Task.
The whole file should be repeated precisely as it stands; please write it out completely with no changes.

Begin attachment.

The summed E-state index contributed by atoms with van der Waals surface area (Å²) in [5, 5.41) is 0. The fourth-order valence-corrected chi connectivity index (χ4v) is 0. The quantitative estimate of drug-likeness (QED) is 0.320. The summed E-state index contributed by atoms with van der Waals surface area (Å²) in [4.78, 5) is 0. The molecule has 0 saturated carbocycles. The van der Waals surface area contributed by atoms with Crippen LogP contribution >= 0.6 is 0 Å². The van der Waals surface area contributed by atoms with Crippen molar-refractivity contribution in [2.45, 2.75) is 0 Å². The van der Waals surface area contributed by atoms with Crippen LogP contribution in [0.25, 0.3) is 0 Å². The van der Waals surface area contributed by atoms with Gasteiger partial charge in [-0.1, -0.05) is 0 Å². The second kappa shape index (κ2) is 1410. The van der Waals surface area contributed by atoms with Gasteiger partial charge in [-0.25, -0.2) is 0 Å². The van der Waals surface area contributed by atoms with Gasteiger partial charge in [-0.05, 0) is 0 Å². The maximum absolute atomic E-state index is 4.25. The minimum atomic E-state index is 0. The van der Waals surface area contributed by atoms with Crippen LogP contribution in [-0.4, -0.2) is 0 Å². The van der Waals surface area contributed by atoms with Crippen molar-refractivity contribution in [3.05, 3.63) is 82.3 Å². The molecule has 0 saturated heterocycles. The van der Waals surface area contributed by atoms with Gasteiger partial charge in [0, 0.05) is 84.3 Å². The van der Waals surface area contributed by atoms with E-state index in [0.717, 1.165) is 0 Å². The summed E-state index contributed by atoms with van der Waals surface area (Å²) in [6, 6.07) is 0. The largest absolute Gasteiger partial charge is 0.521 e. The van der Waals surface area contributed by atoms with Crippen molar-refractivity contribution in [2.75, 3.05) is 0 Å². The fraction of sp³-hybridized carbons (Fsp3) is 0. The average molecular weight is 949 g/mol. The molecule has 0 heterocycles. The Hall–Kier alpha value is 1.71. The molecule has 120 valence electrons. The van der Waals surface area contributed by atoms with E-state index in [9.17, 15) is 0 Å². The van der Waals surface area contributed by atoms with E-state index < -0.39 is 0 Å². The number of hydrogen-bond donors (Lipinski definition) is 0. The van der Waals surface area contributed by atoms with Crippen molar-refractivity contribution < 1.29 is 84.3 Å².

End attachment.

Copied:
The summed E-state index contributed by atoms with van der Waals surface area (Å²) in [5, 5.41) is 0. The fourth-order valence-corrected chi connectivity index (χ4v) is 0. The quantitative estimate of drug-likeness (QED) is 0.320. The summed E-state index contributed by atoms with van der Waals surface area (Å²) in [4.78, 5) is 0. The molecule has 0 saturated carbocycles. The van der Waals surface area contributed by atoms with Crippen LogP contribution >= 0.6 is 0 Å². The van der Waals surface area contributed by atoms with Crippen molar-refractivity contribution in [2.45, 2.75) is 0 Å². The van der Waals surface area contributed by atoms with Crippen LogP contribution in [0.25, 0.3) is 0 Å². The van der Waals surface area contributed by atoms with Gasteiger partial charge in [-0.1, -0.05) is 0 Å². The second kappa shape index (κ2) is 1410. The van der Waals surface area contributed by atoms with Gasteiger partial charge in [-0.25, -0.2) is 0 Å². The van der Waals surface area contributed by atoms with Gasteiger partial charge in [-0.05, 0) is 0 Å². The maximum absolute atomic E-state index is 4.25. The minimum atomic E-state index is 0. The van der Waals surface area contributed by atoms with Crippen LogP contribution in [-0.4, -0.2) is 0 Å². The van der Waals surface area contributed by atoms with Crippen molar-refractivity contribution in [3.05, 3.63) is 82.3 Å². The molecule has 0 saturated heterocycles. The van der Waals surface area contributed by atoms with Gasteiger partial charge in [0, 0.05) is 84.3 Å². The van der Waals surface area contributed by atoms with E-state index in [0.717, 1.165) is 0 Å². The summed E-state index contributed by atoms with van der Waals surface area (Å²) in [6, 6.07) is 0. The largest absolute Gasteiger partial charge is 0.521 e. The van der Waals surface area contributed by atoms with Crippen molar-refractivity contribution in [2.75, 3.05) is 0 Å². The fraction of sp³-hybridized carbons (Fsp3) is 0. The average molecular weight is 949 g/mol. The molecule has 0 heterocycles. The Hall–Kier alpha value is 1.71. The molecule has 120 valence electrons. The van der Waals surface area contributed by atoms with E-state index in [9.17, 15) is 0 Å². The van der Waals surface area contributed by atoms with E-state index < -0.39 is 0 Å². The number of hydrogen-bond donors (Lipinski definition) is 0. The van der Waals surface area contributed by atoms with Crippen molar-refractivity contribution < 1.29 is 84.3 Å².